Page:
spring farmhouse living room
Shiplap walls provide texture and visual interest, allowing the vintage table’s dignified green patina to really pop.

Beyond the white of the foundation pieces, Carey has ended up with green accents throughout her home. Much of that simply happened. Most of the items the Johnsons discover and love happen to be that color, and the different shades of green still manage to work together in each room. “The green finds us, we don’t actively look for green,” Carey says.

spring farmhouse family room
In the basement, the Johnsons hide their electronics behind sliding barn doors in an entertainment center and bookshelf built by Alan during their most recent renovation. The ceiling is made of shiplap and reclaimed wooden barn rafters to tie into the home’s upstairs.
spring farmhouse living room
Carey found channel back armchairs on Facebook Marketplace for the basement. “I do like that little bit of an ornate, feminine touch,” she says. “They were green, so we had to take them.” Ladders throughout the house add a vertical dimension and can serve as shelves or to hold a blanket, like this one in the basement.

Flea Market Spring Farmhouse

Carey describes her style as primitive farmhouse, including flea-market-inspired items and furnishings that are visibly worn. “I just love chippy worn paint, things that show their age and you know they’ve had a life beyond coming to your house,” Carey says. “They speak to me.”

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fall vignette on kitchen island

spring farmhouse green bedroom
The master bedroom features a green shiplap accent wall. The bed is flanked by reclaimed porch columns and salvaged windows. Carey adds greenery above the salvaged wood headboard to bring some nature into the house in the spring. “I love to bring the outdoors in,” she says. “Winters are very long and cold in Michigan.”

Because Carey prefers well-used items, many of her finds are fairly inexpensive. “I usually get really lucky pricewise because people think it’s junky,” she says. In general, she refuses to refinish items which have “earned this look.” She discovers many of her pieces at flea markets, antiques shops, yard sales and through online sellers. She salvages some pieces from homes or barns about to be demolished.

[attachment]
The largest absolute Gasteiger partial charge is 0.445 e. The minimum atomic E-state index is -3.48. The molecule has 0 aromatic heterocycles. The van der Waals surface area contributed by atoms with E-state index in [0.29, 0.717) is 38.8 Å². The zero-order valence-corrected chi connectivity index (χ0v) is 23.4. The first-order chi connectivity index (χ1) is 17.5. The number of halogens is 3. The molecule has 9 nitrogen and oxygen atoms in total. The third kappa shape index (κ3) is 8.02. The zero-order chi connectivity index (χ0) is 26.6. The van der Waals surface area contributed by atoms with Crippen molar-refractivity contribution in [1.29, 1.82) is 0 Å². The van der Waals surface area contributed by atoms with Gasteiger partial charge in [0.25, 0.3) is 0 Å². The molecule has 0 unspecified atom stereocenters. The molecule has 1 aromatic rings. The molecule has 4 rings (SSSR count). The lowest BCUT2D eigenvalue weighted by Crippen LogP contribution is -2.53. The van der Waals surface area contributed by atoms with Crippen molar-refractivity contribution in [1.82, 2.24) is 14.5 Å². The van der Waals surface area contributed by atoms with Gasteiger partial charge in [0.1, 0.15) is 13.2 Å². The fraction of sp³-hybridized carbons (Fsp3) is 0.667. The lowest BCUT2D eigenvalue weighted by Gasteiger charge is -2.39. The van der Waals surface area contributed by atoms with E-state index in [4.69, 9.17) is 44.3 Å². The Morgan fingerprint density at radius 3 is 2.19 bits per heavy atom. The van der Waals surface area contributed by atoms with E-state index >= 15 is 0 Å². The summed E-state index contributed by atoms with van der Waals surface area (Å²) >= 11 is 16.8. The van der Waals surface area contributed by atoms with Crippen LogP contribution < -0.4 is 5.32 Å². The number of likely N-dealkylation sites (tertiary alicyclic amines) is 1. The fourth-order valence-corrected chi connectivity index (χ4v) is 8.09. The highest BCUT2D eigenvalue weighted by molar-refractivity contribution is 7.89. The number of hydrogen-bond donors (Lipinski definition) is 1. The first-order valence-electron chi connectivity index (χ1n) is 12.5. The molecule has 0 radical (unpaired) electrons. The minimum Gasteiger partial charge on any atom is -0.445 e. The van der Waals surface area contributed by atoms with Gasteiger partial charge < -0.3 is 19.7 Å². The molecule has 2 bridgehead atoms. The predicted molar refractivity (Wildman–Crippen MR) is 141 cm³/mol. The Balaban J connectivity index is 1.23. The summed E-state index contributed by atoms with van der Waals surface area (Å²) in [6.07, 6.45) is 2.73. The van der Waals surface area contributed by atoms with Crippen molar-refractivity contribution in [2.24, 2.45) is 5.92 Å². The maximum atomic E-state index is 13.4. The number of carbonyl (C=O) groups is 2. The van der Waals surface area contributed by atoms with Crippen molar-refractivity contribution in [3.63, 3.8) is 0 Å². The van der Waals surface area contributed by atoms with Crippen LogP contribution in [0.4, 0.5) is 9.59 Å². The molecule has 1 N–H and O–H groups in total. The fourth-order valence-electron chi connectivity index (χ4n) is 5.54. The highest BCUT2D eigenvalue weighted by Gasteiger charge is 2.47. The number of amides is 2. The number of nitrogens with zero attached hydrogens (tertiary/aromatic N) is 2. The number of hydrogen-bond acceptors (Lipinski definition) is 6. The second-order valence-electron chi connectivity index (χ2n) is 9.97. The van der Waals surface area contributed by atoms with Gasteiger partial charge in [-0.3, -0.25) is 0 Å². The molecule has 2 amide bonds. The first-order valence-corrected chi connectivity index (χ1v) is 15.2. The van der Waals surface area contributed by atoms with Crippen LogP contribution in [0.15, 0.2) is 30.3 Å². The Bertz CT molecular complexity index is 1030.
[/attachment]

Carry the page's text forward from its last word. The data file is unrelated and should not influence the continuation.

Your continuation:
farmhouse exterior dining area
The wrought-iron table on the back patio mixes ornate detail with the rustic edge of chipped paint. Carey’s grandfather’s ladder now holds potted plants. “They’re great little outdoor shelves,” she says. The ceiling is reclaimed steel roofing from a shed and shows natural patina.
Carey Johnson greenhouse
Carey’s business is only steps away from her front door. As a floral designer, she grows annuals in window boxes, potted arrangements and hanging baskets for private clients. She starts all her flowers from seed in her home’s greenhouse beginning each March. “I’ve been blessed with a green thumb,” she says.

The couple has done all the home renovations and flea- market upcycles themselves, with many pieces of furniture custom built by Alan. “He just has this uncanny way of pulling the vision right out of my head and bringing it to reality,” she says. “We definitely are a good team that way.”


Love the vintage touches in Carey Johnson’s Michigan farmhouse? A Flea Market Farmhouse will further inspire you! Of course, don’t forget to follow us on InstagramFacebook and Pinterest to get your daily dose of farmhouse inspiration!